Telegraph as an observation post to spot incoming ships
destined for New York City. He also built tennis courts and
private homes. The hotel could accommodate 1,000 guests.
Many famous people stayed at the hotel including Herman
Melville who wrote Billy Budd while vacationing here.
The fall of 1892 brought an end to the Surf Hotel. A ship
with Cholera infected immigrants was in New York Harbor.
The governor of New York purchased the hotel as a place to
quarantine them. The local people from Babylon, Bay
Shore and Islip became enraged that this was going to happen and created a blockade at the hotel. The locals refused to let the boat with the quarantined people
land at the hotel. The Governor sent out the National Guard troops to disperse the crowd. They were
eventually landed and thereafter the Surf Hotel was not popular due to the fear of Cholera. The state
later (1908) turned it into New York States first park, Fire Island State Park.
*Information taken from the Fire Island Lighthouse Trail Guide, Fire Island National Seashore publication.
Learn more about resort life along the Great South Bay on Long Island’s South Shore in the Nineteenth
Century. Author Harry W. Havemeyer trilogy series “Fire Island’s Surf Hotel and other Hostelries on
Fire Island Beaches in the Nineteenth Century”, “Along the Great South Bay-the Story of Summer
Spa” and “East on the Great South Bay– Sayville and Bayport” are available in the lighthouse gift
There are many different species of dragonflies, and most of them
are found near water. The earliest dragonflies appeared over 300
million years ago. Despite their name, dragonflies are part of the
Odonata order which also includes damselflies.
Like all insects, the dragonfly has a three part body: a head, a
thorax and a long thin segmented abdomen. They have two large
compound eyes with many facets or sides. Because of their large,
multifaceted eyes, the adult dragonfly can see nearly 360 degrees
around it at all times. They have three pairs of jointed legs on
their thorax.
Dragonflies have two pairs of wings. The wings are mostly transparent and move very fast, so it appears that they have more than two pairs. They are among the fastest insects. Some can fly upward of
30 miles per hour. Their four wings also allow them to move sideways, backward and to hover in
Dragonflies are not born with wings. The larva hatches from an egg
which is laid in water or on plant leaves or stems by the water. They
spend most of their lifespan in the larva or nymph stage catching and eating prey. The nymphs have a special appendage on their heads that they
use as a spear to catch their prey of mosquito larva or tiny fish. It will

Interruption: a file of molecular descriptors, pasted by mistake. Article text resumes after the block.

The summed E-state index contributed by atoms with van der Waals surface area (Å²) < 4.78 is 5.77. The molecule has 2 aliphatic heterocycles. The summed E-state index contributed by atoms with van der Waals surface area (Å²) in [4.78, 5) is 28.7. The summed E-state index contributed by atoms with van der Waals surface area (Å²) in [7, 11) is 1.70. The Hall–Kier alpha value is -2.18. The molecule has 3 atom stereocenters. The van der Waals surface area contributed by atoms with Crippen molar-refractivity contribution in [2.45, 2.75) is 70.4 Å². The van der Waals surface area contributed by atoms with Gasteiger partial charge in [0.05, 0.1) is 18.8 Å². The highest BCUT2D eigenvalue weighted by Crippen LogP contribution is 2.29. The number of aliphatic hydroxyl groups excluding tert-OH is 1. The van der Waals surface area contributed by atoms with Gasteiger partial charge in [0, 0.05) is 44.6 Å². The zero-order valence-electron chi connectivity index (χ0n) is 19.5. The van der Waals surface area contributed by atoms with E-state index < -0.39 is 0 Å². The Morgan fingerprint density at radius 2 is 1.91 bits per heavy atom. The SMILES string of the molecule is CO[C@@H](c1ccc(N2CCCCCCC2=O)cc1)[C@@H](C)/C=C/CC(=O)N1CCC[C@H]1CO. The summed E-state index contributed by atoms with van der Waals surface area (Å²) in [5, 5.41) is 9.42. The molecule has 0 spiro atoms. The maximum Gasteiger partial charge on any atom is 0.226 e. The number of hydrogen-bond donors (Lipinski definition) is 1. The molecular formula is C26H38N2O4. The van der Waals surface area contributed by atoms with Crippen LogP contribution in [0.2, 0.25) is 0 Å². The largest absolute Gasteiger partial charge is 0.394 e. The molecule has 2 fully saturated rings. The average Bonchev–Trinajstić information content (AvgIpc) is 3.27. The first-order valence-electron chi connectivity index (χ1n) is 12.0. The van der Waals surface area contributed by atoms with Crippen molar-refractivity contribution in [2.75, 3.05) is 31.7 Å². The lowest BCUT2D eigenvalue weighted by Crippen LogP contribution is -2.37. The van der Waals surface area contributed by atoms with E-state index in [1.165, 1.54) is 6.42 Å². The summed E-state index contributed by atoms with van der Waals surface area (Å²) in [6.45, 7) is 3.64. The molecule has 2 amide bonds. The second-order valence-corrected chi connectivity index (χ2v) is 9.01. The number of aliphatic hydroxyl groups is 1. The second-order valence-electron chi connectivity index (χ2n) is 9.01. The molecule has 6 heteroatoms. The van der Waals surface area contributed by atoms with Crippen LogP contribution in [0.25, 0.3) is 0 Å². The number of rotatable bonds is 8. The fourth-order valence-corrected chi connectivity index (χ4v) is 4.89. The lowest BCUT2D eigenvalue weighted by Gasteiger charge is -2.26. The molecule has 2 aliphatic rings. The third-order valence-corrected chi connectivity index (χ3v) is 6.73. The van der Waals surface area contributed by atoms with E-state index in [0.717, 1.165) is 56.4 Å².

molt five to fourteen times before becoming an adult. When fully grown,
it emerges from the water using the claws on its feet to crawl onto a plant.
Dragonflies cause no harm to humans. They do not sting or bite. They often fly around humans because they are curious. They are useful in controlling the mosquito populations as mosquitoes are one
of their primary food sources.
The adult, winged stage only lasts a few weeks. Mating is the primary reason for their winged stage.
So when you see a winged dragonfly, you know it’s toward the end of its life span.
Quilt Raffle
Doris did it again! She made a beautiful quilt to benefit the lighthouse. This
years quilt features “Nature” around the lighthouse. It is handcrafted in browns
and greens with pictures of some of the wildlife and plants you see here. The
quilt measures 3’ X 5’. Tickets are on sale now in the gift shop at $2 each or 3
for $5. The winner of the quilt will be picked on December 1, 2012.
John Corr Sings at the New Lens Building
This past stormy Sunday, April 22, the Preservation Society was graced with
the talents of John Corr. His concert was well attended in spite of the
John is a traditional folk singer with a vast catalog of nautical and Irish ballads plus his own original songs. He accompanies these songs on a myriad of
instruments that he has mastered such as guitar, five string banjo, Celtic drum,
penny whistle and spoons. His pleasing voice fits perfectly to his instrumental
Songs like "Greenback Dollar", Blow the Man Down, The Ballad of the Bay Men, The Ballad of Moby
Dick and many more resounded in the rich acoustics of the new Lens building. He surrounded each song
with it's relevance to the history of those bygone nautical times. He even showed the audience how to make
their own flute out of a bamboo stalk.